Because I love the smell of controversy in the morning...

NASA has once again stoked the climate change debate, calling 2013 the seventh warmest year on record since 1880. According to a report from NASA's Goddard Institute for Space Studies (GISS), 2013 tied 2009 and 2006 for that dubious honor, with the average temperature in 2013 58.3 degrees Fahrenheit (14.6 Celsius), which is 1.1 F (0.6 C) warmer than the mid-20th century baseline.

"Long-term trends in surface temperatures are unusual and 2013 adds to the evidence for ongoing climate change," GISS climatologist Gavin Schmidt said. "While one year or one season can be affected by random weather events, this analysis shows the necessity for continued, long-term monitoring."

“Climatologist”, of course, being shorthand for a climate change scientist — which implies a certain predisposition to their field of study — the GISS noted that with the exception of 1998, the 10 warmest years in the 134-year record all have occurred since 2000, with 2010 and 2005 ranking as the warmest years on record.

Naturally, this only includes data since 1880, which is a miniscule fragment of Earth’s history (and precludes any possibility of discussing a truly long-term climate trend). And 2013 bore witness to a rather dramatic development up north, where the Arctic ice caps actually grew by nearly a million square miles, an increase of 60% year over year. Climatologists had previously predicted an “ice-free Arctic” by 2013.

Still, we’re definitely experiencing some sort of climate trend. But is it anthropogenic, aka man-caused, global warming? Is it a warming trend at all, or are we actually headed toward a new ice age (or at least global cooling)? And the trillion-dollar question: What — if anything — should be done about it?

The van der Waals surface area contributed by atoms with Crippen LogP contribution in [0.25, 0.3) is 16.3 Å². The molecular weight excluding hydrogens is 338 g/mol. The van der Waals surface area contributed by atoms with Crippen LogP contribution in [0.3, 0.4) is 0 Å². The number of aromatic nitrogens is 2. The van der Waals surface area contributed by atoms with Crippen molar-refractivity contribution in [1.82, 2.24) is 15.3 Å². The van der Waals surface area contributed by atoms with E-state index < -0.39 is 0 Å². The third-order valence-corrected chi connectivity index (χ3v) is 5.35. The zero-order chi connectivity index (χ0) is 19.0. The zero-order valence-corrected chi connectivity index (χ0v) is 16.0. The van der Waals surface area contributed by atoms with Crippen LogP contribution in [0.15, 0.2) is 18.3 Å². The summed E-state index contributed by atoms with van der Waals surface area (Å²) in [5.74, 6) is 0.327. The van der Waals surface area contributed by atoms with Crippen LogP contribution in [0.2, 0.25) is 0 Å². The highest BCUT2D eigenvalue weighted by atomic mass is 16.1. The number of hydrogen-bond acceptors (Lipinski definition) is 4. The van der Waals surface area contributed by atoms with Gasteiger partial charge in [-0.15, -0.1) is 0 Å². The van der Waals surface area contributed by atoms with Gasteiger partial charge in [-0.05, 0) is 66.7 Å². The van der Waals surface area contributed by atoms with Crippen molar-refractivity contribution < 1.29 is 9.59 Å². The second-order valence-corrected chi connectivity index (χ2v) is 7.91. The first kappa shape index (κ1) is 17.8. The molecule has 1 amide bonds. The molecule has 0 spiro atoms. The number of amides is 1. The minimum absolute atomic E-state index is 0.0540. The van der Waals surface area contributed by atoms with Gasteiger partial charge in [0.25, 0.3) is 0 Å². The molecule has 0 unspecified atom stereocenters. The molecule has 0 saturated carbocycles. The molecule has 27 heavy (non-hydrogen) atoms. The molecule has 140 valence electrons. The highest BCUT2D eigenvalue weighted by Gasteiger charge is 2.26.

Should the U.S. ratify the Kyoto Protocols, tying our climate change policy (and trillions of dollars) to international law? The Kyoto Protocol to the United Nations Framework Convention on Climate Change (UNFCCC) is actually a large-scale version of a domestic cap-and-trade scheme that leads AGW discussions in this country. Under cap-and-trade, companies are awarded for keeping pollutants under a predetermined level.

Federal authorities issue carbon credits, which can be sold to enable higher levels of emissions. Environmentally friendly companies thus earn a tidy profit by selling off their excess permits. Critics claim this would cripple certain industries, which would be forced under federal law to, in effect, subsidize “green” companies.

But is the situation so dire — and the data so irrefutable — that we should act before it’s too late? As always, I leave the answer up to my readers. I’m just a lowly editor, but if we are to act on AGW/climate change, it’s the engineers who will manufacture the solutions. Either way, the opinion of an engineer carries more weight than 10 politicians.

So let your opinion be heard! Is NASA’s data cause for action? Or does it fail to take into account relevant info?